Woody Allen’s Blue Jasmine is one of his best, while Blackfish and The Attack are thought-provoking

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Mark Wahlberg  and Denzel Washington have an uneasy alliance as a couple of guys trying to scam a Mexican druglord (Edward James Olmos). They deliver forged passports but don’t get the cocaine they expect. So, they rob a bank where he stashes some of his money, find $40 million more than they expect and soon find Bill Paxton, as a CIA agent, on their tail. And what’s more, each finds the other is not a small-time crook at all. They’re both federal agents, Denzel with drug enforcement and Mark with the Navy.  The story, from a graphic novel, gets pretty convoluted as more and more twists show up. They make sense as they come but near the end you’re left wondering, how did we get here? Don’t dwell on it.  As Denzel  says a couple of times: “It takes whatever it takes.” The two stars have an amiable chemistry and director Baltasar Kormákur (from Iceland, known for the hit film Contraband, also with Wahlberg) keeps things light, fast and violent. (Scotiabank and suburban theatres (3 out of 5) 

THE ATTACK: While we watch John Kerry nudging forward those Israeli-Palestinian talks, here’s a useful drama. It’s partly a backgrounder on what’s at stake, partly a look at the impact on people and also a compelling mystery. The director, Ziad Doueiri, worked on several Quentin Tarantino films and knows how to move a story along with a deliberate pace and a firm hold on our attention.


In the story, from an international best seller by Yasmina Khadra, a Palestinian doctor working in Tel Aviv, gets a major award one day and has to treat casualties of a suicide bombing the next. Then he’s told his wife was the bomber and, after identifying her body in the morgue, is subject to a harsh interrogation. He sets out to find out what made her do it, and by extension why women are often sent to do such acts. His search takes him to Nablus, in the occupied territories, and to a radical imam’s mosque. The film is an austere but intelligent exploration of the divide and lets us feel the emotions on both sides. Ali Suliman gives a subtle performance, turning fearful and paranoid amid the growing tension and suspicion but clinging to his philosophy that “Every Jew is a bit Arab and every Arab a bit Jewish.” (5th Avenue Cinemas) 4 out of 5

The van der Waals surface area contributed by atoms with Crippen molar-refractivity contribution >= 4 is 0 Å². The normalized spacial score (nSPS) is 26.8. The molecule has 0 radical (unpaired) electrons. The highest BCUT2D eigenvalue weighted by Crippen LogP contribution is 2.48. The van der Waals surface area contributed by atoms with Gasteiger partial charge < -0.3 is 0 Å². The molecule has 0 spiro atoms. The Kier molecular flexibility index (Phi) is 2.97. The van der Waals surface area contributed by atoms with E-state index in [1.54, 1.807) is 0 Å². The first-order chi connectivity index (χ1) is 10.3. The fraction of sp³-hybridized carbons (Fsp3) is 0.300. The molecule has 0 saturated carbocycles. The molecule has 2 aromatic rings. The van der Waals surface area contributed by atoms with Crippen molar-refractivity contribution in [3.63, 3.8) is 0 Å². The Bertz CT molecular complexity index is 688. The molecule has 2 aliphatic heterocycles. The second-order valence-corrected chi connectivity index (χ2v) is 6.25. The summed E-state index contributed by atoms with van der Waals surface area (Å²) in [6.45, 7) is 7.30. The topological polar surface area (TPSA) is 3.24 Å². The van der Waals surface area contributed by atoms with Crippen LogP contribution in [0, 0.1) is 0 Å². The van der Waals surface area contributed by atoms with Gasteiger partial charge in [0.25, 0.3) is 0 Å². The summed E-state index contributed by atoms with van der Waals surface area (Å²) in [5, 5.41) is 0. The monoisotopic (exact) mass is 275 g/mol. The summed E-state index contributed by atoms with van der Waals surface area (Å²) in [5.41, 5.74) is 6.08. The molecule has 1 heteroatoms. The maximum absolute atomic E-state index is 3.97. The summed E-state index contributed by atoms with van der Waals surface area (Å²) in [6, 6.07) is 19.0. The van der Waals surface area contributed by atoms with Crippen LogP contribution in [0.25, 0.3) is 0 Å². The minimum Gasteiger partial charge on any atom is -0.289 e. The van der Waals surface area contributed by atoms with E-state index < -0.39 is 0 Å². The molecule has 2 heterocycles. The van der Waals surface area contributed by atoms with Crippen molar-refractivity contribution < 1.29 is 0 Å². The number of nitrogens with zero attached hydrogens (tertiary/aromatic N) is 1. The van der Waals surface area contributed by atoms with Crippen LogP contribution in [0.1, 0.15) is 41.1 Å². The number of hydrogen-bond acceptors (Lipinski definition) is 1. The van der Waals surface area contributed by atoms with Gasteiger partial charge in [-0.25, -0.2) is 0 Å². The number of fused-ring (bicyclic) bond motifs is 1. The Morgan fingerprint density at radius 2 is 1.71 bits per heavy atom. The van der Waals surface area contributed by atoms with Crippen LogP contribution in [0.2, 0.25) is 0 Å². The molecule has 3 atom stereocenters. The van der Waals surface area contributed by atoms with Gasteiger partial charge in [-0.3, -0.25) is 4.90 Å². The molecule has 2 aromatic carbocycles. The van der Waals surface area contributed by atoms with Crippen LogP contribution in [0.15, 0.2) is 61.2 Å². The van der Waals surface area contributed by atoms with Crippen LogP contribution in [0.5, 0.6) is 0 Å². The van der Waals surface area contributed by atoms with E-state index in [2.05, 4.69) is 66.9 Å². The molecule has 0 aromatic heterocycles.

FRUITVALE STATION:  Robert Dziekański  at the airport, now that TTC incident in Toronto, and here’s a similar story from San Francisco. It happened five years ago, when a transit cop shot and killed a young man in a BART station. (That’s the bay area rapid transit system).  People caught the incident on cell phone cameras and protests and riots followed.  Ryan Coogler won awards at both Sundance and Cannes for this gripping film, which he wrote and directed.


Michael B Jordan (known for TV’s The Wire and Friday Night Lights) plays 22-year-old Oscar Grant. He’s no angel; he’s been in jail and dealt drugs but what happened to him was an outrage. The film starts with cell phone video of the actual incident and then shows his last day develop with the stark feel of inevitability. We get a portrait of a young trying to turn his life around, staying optimistic even as he loses his job, setting out for a New Year’s celebration with friends, going there, not by car, but by transit, on the suggestion of his mother  (Octavia Spencer, Oscar winner for The Help). Then we get an altercation on the transit car and a chaotic scene as the police try to get control but only make things worse. This is an exceptionally moving film, disturbing at the end but as we know from other actual events, a valuable exposition.  (5th Avenue Cinemas) 4  out of 5 

THE SMURFS 2: Only the people liked the first film, two years ago. They made it a huge hit and so we have this sequel, better in a few ways, bigger in all ways and pretty much the same overall. The gentle whimsy of the Smurfs cartoons again gives way to action and noise. Kids love it.


The Smurfs (led by Jonathan Winters, in his last performance) again have to team up with Neil Patrick Harris to fight the evil wizard Gargamel. He’s a big star in Paris, entertaining huge crowds at the opera house and (with scenery chewing relish by Hanz Azaria) plotting a Smurf takeover by converting some characters he controls called “naughties.”  Smurfette (Katy Perry) knows the spell he needs, so he kidnaps her and that brings Papa’s rescue party. Like many movies this summer, the film gets carried away with excess.  There are big chase scenes and a threat at one point of a “total Smurfageddon”. On the technical side, the animation is more detailed than last time and the interaction between toons and humans is better. There are also great flying sequences around familiar Paris landmarks, Notre Dame Cathedral for instance.  The film is energetic, frantic at times, and safe for parents.  (International Village, The Dolphin and many suburban theatres) 2½ out of 5

RAY HARRYHAUSEN TRIBUTE:  He was an artist of special effects, specifically stop-motion animation. He won an Academy Award in 1949 and then perfected a process he called Dynamation through which he put some remarkable scenes on the movie screen.


He died early in May of this year and to honor him the Cinemathque is showing two of his best films, The 7th Voyage of Sinbad (1958), his first color film; and Jason and the Argonauts (1963). That’s the one with perhaps his most famous sequence, the skeleton sword fight that still looks good today. Here’s a chance to see it on a big screen. Both films  play Sunday through Wednesday. Check the website: 

NOTE: All images are movie stills provided by the studios. They are the exclusive property of their copyright owners.


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